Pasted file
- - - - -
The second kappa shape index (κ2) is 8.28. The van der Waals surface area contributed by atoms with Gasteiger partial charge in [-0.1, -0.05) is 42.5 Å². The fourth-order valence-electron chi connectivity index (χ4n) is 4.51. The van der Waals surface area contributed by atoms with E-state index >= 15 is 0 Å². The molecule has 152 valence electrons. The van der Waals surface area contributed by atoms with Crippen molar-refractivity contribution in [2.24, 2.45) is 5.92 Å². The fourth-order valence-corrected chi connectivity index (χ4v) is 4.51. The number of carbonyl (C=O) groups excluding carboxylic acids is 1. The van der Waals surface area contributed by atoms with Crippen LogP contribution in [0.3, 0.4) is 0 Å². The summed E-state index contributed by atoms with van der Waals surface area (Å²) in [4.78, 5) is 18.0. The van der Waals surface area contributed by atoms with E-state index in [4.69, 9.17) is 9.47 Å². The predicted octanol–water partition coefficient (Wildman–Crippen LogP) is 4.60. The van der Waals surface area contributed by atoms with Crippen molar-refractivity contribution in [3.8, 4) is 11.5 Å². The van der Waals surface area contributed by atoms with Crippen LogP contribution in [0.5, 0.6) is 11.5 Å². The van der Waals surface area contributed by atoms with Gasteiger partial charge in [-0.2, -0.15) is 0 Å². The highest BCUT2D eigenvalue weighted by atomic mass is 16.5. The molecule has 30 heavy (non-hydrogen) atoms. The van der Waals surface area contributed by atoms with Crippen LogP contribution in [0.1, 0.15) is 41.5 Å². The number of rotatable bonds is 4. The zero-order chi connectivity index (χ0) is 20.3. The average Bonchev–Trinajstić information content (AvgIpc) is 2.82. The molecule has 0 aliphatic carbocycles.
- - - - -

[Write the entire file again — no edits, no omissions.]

The second kappa shape index (κ2) is 8.28. The van der Waals surface area contributed by atoms with Gasteiger partial charge in [-0.1, -0.05) is 42.5 Å². The fourth-order valence-electron chi connectivity index (χ4n) is 4.51. The van der Waals surface area contributed by atoms with E-state index >= 15 is 0 Å². The molecule has 152 valence electrons. The van der Waals surface area contributed by atoms with Crippen molar-refractivity contribution in [2.24, 2.45) is 5.92 Å². The fourth-order valence-corrected chi connectivity index (χ4v) is 4.51. The number of carbonyl (C=O) groups excluding carboxylic acids is 1. The van der Waals surface area contributed by atoms with Crippen LogP contribution in [0.3, 0.4) is 0 Å². The summed E-state index contributed by atoms with van der Waals surface area (Å²) in [4.78, 5) is 18.0. The van der Waals surface area contributed by atoms with E-state index in [4.69, 9.17) is 9.47 Å². The predicted octanol–water partition coefficient (Wildman–Crippen LogP) is 4.60. The van der Waals surface area contributed by atoms with Crippen molar-refractivity contribution in [3.8, 4) is 11.5 Å². The van der Waals surface area contributed by atoms with Crippen LogP contribution in [0.5, 0.6) is 11.5 Å². The van der Waals surface area contributed by atoms with Gasteiger partial charge in [-0.2, -0.15) is 0 Å². The highest BCUT2D eigenvalue weighted by atomic mass is 16.5. The molecule has 30 heavy (non-hydrogen) atoms. The van der Waals surface area contributed by atoms with Crippen LogP contribution in [0.1, 0.15) is 41.5 Å². The number of rotatable bonds is 4. The zero-order chi connectivity index (χ0) is 20.3. The average Bonchev–Trinajstić information content (AvgIpc) is 2.82. The molecule has 0 aliphatic carbocycles.